By Raquel Cavalcanti, Trove Librarian.
This blog is the first in a two-part series about food-themed picture book eBooks available on OverDrive and on Libby. What is Libby? Libby is an easy-to-use app that allows you to borrow eBooks and digital audiobooks with your library card for free. Libby has thousands of adult, teen, and children’s titles that you can borrow using your iPad, tablet, or phone by downloading the app from your app store. Picture book eBooks are a great way for parents and caregivers to read-aloud beautifully written and illustrated stories with their pre-readers and beginning readers and they work really well to share on iPad or tablets at home. The focus of this series is to highlight eBooks that showcase the stories of foods from different traditions, and how they bring together family and friends.
To get you started on cooking up a storm with your kids, in addition to the books, I also really liked this site from the American Academy of Pediatrics for its healthy recipes for children and this news from Delish.com which is offering free virtual cooking classes on Instagram.
Bilal Cooks Daal
By Aisha Saeed & Anoosha Syed
*An American Library Association Asian/Pacific American Award for Literature 2019 Honor Book
Young Bilal is excited to help his dad make his favorite food – daal – and share it with all of his friends. Everyone pitches in to help make it and, of course, eat it – yum! In her author’s note, Aisha Saeed explains that daal is a staple food in much of South Asia including Pakistan where Bilal’s grandparents immigrated to the U.S. from. The author includes the recipe for chana daal – the variety of daal cooked in her story. There are many varieties of daal lentils and I’ve included here one recipe and cooking tutorial for a masoor dal curry recipe (cooking time less than 30 minutes) from AnitaCooks on YouTube:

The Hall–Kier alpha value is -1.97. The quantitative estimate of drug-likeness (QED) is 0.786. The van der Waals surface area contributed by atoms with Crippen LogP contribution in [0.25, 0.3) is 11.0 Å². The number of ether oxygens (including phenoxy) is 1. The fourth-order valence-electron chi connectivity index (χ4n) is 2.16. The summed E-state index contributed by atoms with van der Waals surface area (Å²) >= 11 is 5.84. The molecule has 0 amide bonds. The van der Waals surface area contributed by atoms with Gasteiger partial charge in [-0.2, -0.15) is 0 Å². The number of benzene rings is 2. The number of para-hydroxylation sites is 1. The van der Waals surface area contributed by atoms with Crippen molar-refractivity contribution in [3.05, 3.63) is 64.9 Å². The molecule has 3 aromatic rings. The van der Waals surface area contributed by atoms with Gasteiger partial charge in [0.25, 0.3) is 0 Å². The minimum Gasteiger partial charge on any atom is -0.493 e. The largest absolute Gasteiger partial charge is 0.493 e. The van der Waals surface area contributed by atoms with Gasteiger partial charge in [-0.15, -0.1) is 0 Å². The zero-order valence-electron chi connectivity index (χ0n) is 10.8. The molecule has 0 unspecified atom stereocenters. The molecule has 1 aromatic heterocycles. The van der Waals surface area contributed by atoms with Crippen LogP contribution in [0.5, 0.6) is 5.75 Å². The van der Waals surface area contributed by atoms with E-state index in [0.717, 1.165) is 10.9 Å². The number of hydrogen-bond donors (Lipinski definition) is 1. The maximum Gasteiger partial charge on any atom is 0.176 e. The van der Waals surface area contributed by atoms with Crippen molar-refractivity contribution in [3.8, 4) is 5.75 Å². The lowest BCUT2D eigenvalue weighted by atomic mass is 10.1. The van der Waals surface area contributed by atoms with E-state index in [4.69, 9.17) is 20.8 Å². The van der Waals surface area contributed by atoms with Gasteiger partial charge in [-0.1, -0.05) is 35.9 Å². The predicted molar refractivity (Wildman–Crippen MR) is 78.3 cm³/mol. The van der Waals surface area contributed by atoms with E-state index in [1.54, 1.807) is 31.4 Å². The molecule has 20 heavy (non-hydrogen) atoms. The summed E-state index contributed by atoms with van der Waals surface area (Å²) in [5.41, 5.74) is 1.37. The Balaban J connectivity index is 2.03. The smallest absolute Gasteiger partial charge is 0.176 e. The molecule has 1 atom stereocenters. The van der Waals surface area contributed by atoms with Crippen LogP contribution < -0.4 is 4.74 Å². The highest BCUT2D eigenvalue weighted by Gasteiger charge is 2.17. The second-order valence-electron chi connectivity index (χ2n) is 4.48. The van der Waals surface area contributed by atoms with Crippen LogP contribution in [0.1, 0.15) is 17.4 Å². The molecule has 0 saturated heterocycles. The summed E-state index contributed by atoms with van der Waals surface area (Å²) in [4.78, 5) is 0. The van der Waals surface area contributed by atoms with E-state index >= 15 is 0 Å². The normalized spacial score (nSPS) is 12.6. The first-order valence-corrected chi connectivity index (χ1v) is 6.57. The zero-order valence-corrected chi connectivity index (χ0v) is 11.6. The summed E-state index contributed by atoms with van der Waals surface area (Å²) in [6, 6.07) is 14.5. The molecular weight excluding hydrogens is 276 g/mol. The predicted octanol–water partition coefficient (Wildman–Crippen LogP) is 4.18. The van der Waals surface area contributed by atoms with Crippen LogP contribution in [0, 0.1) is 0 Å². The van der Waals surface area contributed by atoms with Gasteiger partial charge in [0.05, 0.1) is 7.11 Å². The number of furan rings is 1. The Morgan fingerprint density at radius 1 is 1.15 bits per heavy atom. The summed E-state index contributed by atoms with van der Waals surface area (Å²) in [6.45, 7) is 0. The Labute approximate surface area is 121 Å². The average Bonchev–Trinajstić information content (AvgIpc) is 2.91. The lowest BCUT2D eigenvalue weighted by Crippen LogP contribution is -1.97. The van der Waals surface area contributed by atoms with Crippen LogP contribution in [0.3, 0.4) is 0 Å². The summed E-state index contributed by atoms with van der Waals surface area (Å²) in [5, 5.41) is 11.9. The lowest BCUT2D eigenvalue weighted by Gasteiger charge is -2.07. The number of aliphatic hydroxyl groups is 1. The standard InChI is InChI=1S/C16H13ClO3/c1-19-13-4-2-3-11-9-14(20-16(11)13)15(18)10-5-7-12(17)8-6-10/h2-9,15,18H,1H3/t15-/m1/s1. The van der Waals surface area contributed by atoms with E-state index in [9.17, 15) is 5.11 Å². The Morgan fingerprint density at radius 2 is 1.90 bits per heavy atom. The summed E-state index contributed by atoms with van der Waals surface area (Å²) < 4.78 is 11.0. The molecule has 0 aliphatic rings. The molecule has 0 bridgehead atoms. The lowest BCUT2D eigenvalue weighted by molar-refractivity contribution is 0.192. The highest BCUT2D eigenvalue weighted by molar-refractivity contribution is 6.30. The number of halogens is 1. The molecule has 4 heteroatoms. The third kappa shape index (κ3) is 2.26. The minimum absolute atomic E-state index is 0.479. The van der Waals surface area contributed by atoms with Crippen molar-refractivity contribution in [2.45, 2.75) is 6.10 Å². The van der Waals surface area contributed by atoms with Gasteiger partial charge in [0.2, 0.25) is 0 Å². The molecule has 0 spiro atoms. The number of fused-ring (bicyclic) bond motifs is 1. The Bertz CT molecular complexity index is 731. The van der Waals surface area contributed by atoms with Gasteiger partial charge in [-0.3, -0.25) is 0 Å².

A Fine Dessert
By Emily Jenkins & Sophie Blackall
*A New York Times Best Illustrated Book
Writer Emily Jenkins tells the story of four families, in four different cities and in four different time periods making the same dessert known as blackberry fool. The author’s and illustrator’s notes at the end of the story discuss the fascinating research and detail that went into creating the book. Particularly interesting to me was the author’s insightful discussion of including a slave family into the historical narrative. The book includes a recipe for blackberry fool, and I found this YouTube video on making blackberry fool from the Frugal Chef: